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Review of Fairbanks by The Dolls House Magazine

December 3rd, 2009

Our dolls’ house kits are regularly reviewed by the hobby’s leading publications. The following review of Fairbanks by Sarah Lawrence is taken from The Dolls House Magazine, issue 44. Fairbanks has since been replaced but we have many new and exciting childrens dolls’ houses available.

FairbanksIt may have been time-consuming, but Sarah Lawrence found this 1930s house well worth the effort.

Each kit from The Dolls House Emporium comes with a set of clear instructions, in an easy-to-read step-by-step format. The Fairbanks – the Emporium’s 1930s-style house – is no exception. The kit even includes a turntable, so that you can rotate the model and view it from every angle as you build.

One of the few drawbacks of the kit is its size. The house takes up quite a lot of room in the early stages of its construction, and demands quite a large display area.

Building
The Fairbanks was a most enjoyable house to build. The completion of an initial dry run gave me a clear indication of how well the pieces would fit. Before fixing the shell of the house together, I painted each of the ceilings. Once the structure was assembled, I began decorating and lighting the house. I deviated from the instructions on one occasion by installing my own lighting, but other than that I stayed true to the guide. Although a plan for a copper tape lighting system was included in the instructions, I am not a lover of copper tape so I decided to light the house my own way.

FairbanksLight change
First, I fixed a plug strip into the roof. Because the roof is not permanently attached, the fittings can be accessed in case the lights fuse. I fitted the downstairs ceiling lights, and passed the wires through the small holes I had drilled through the downstairs ceilings. The wires were taken along the upstairs floors, and to the corners of the rooms. They were fixed with masking tape for a smooth finish. The wires were then passed through the upstairs ceiling into the roof, and plugged into the plug strip. To hide the bulge under the carpets, small grooves were routed into the upstairs floors.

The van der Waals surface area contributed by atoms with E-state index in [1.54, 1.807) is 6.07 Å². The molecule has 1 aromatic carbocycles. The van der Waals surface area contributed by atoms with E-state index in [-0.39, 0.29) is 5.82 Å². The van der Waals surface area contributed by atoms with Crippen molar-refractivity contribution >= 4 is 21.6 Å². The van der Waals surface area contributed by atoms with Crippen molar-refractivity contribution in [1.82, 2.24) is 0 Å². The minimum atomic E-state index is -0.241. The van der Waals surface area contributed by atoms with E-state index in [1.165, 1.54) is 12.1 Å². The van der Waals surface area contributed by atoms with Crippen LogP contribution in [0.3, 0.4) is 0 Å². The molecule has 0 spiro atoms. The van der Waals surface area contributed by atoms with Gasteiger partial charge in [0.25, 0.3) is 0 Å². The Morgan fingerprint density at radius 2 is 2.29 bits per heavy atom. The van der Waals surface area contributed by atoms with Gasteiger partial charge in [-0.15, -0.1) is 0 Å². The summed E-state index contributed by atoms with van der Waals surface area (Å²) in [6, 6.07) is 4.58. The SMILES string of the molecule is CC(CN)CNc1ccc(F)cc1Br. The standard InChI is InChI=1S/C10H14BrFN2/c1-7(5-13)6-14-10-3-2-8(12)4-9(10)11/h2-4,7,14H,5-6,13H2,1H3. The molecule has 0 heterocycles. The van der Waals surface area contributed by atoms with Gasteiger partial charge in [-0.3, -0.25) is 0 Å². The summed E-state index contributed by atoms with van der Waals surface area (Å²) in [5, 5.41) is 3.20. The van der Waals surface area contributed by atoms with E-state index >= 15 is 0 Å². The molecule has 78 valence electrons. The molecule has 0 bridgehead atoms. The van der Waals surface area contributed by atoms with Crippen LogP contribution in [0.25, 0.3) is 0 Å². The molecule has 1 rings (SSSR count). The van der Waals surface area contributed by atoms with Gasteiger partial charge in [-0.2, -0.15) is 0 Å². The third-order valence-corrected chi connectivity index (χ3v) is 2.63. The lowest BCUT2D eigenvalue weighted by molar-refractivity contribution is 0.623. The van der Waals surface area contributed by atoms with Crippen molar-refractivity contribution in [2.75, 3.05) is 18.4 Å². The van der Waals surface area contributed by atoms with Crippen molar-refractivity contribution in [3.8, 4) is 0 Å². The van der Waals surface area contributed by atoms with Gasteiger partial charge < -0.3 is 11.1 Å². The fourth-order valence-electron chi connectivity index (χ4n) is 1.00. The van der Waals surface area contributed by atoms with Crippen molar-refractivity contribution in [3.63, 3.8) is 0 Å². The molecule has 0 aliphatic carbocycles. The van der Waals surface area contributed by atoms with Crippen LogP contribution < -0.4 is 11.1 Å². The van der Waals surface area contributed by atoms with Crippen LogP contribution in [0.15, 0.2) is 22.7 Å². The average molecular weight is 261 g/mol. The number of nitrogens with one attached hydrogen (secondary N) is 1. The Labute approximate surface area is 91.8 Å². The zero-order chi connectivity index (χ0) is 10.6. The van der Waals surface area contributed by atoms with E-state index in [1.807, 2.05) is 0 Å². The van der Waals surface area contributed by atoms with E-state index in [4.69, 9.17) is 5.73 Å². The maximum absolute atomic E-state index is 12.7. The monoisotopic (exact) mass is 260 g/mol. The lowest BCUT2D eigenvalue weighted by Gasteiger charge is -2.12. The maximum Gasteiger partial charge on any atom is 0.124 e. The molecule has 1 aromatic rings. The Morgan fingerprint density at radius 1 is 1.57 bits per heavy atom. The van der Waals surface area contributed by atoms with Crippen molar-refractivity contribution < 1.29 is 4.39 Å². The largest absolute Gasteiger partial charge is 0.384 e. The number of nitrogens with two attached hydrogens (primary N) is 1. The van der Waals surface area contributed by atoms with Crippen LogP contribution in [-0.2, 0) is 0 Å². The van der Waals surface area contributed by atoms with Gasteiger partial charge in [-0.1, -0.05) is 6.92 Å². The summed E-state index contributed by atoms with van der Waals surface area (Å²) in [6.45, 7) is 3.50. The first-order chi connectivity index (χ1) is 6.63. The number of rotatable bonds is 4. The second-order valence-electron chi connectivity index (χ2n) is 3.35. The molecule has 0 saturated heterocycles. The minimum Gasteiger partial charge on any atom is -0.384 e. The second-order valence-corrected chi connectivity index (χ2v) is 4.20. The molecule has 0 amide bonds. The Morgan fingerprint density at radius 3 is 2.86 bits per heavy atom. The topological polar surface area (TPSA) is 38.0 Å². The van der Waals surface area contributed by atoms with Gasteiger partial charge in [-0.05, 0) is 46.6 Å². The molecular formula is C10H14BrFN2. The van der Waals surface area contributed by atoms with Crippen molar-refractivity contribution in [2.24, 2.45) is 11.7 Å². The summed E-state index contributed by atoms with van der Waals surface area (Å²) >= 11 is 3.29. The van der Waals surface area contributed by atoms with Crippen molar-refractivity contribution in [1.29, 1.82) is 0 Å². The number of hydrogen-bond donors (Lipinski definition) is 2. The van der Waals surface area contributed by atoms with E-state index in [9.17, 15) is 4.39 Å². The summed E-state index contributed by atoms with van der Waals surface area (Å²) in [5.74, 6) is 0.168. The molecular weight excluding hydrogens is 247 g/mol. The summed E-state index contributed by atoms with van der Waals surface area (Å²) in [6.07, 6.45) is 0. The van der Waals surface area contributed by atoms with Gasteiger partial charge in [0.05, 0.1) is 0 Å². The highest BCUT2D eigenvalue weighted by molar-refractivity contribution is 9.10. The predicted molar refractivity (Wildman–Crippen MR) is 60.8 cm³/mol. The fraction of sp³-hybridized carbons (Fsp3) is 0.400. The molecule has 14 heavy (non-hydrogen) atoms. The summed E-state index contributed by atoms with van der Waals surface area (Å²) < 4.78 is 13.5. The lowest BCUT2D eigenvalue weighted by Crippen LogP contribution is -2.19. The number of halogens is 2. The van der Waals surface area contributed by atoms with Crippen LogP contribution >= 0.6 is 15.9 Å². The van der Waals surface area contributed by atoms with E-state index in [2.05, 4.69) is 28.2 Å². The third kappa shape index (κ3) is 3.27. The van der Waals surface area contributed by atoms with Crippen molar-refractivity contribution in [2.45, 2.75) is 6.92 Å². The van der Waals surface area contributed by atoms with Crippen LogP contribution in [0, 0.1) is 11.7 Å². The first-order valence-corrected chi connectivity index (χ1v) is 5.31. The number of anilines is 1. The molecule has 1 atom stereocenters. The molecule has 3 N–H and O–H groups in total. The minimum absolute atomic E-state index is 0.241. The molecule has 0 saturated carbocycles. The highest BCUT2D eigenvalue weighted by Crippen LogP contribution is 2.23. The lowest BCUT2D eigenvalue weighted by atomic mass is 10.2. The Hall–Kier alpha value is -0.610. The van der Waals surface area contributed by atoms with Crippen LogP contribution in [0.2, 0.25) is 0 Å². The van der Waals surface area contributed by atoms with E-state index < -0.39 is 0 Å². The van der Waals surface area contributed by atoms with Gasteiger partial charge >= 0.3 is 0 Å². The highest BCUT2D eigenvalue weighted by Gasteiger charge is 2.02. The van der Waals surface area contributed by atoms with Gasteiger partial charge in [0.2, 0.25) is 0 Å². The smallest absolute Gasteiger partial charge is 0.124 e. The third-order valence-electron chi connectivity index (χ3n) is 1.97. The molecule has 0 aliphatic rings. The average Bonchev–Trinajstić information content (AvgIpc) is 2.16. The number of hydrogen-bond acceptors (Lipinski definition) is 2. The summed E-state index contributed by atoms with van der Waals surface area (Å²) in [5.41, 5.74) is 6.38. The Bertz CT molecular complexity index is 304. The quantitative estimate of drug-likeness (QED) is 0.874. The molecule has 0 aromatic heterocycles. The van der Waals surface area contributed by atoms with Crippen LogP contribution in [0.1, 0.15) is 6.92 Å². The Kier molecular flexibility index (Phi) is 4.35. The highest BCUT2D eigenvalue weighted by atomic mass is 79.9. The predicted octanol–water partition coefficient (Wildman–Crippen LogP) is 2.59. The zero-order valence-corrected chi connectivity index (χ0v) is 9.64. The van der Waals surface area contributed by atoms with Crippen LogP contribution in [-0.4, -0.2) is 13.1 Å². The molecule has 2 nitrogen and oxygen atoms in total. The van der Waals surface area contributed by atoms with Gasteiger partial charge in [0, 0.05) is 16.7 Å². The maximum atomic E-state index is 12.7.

In order to attach the transformer to the plug strip, I purchased a hollow tube from B&Q, and passed the wire down through it. Next, I attached the tube to the back of the house, where it resembled a drainpipe. The wire was then fed through a hole – which I drilled – under the house, and then attached to the transformer. After being plugged into the wall, the circuit was complete and The Fairbanks was lit to perfection.

FairbanksWindows and doors
The windows and doors of The Fairbanks were the most time-consuming parts of the kit to complete. As they are already fitted with acetate, it is essential to have a steady hand, or lots of masking tape, when painting and staining. I stained all of the wooden pieces: stairs, windows, doors and skirting, in a Medium Oak wood-stain, and painted the frames with great care to avoid staining the acetate. The stained glass transfers were easy to add, once the stain had dried.

FairbanksGarden
The back garden is very simple to create, and can be designed in any style. I have chosen to use a lawn and some flowers, but you could choose a patio and a barbecue, or perhaps a small vegetable garden enabling the occupants to be self-sufficient.

Results
Due to its size, and the need for a steady hand when decorating the windows, the kit would make an ideal second or subsequent project for a dolls’ house enthusiast.

I decided to follow the look The Dolls House Emporium created for their brochure, as I wanted to find out how easy it was to re-create. Although it was fairly time-consuming, the end result was a comfortable property, just waiting for the right family to move in with their furniture and personal belongings.

Visit the main website to view the full range of childrens dolls’ houses »

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